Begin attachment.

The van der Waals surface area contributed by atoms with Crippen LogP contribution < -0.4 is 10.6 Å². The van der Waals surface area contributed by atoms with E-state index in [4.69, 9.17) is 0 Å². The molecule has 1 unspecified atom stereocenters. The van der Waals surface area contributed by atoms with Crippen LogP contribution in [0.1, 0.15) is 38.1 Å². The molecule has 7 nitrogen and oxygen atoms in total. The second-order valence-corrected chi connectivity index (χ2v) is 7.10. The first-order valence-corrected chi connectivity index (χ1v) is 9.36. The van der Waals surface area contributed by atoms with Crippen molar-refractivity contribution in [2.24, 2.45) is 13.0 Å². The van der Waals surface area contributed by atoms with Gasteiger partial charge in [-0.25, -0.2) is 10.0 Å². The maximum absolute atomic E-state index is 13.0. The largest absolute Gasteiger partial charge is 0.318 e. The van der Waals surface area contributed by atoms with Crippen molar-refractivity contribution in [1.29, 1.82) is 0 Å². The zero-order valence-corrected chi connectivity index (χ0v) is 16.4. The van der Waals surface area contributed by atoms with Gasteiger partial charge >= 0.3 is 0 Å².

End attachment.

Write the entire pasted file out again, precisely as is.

The van der Waals surface area contributed by atoms with Crippen LogP contribution < -0.4 is 10.6 Å². The van der Waals surface area contributed by atoms with E-state index in [4.69, 9.17) is 0 Å². The molecule has 1 unspecified atom stereocenters. The van der Waals surface area contributed by atoms with Crippen LogP contribution in [0.1, 0.15) is 38.1 Å². The molecule has 7 nitrogen and oxygen atoms in total. The second-order valence-corrected chi connectivity index (χ2v) is 7.10. The first-order valence-corrected chi connectivity index (χ1v) is 9.36. The van der Waals surface area contributed by atoms with Crippen molar-refractivity contribution in [2.24, 2.45) is 13.0 Å². The van der Waals surface area contributed by atoms with Gasteiger partial charge in [-0.25, -0.2) is 10.0 Å². The maximum absolute atomic E-state index is 13.0. The largest absolute Gasteiger partial charge is 0.318 e. The van der Waals surface area contributed by atoms with Crippen molar-refractivity contribution in [1.29, 1.82) is 0 Å². The zero-order valence-corrected chi connectivity index (χ0v) is 16.4. The van der Waals surface area contributed by atoms with Gasteiger partial charge >= 0.3 is 0 Å².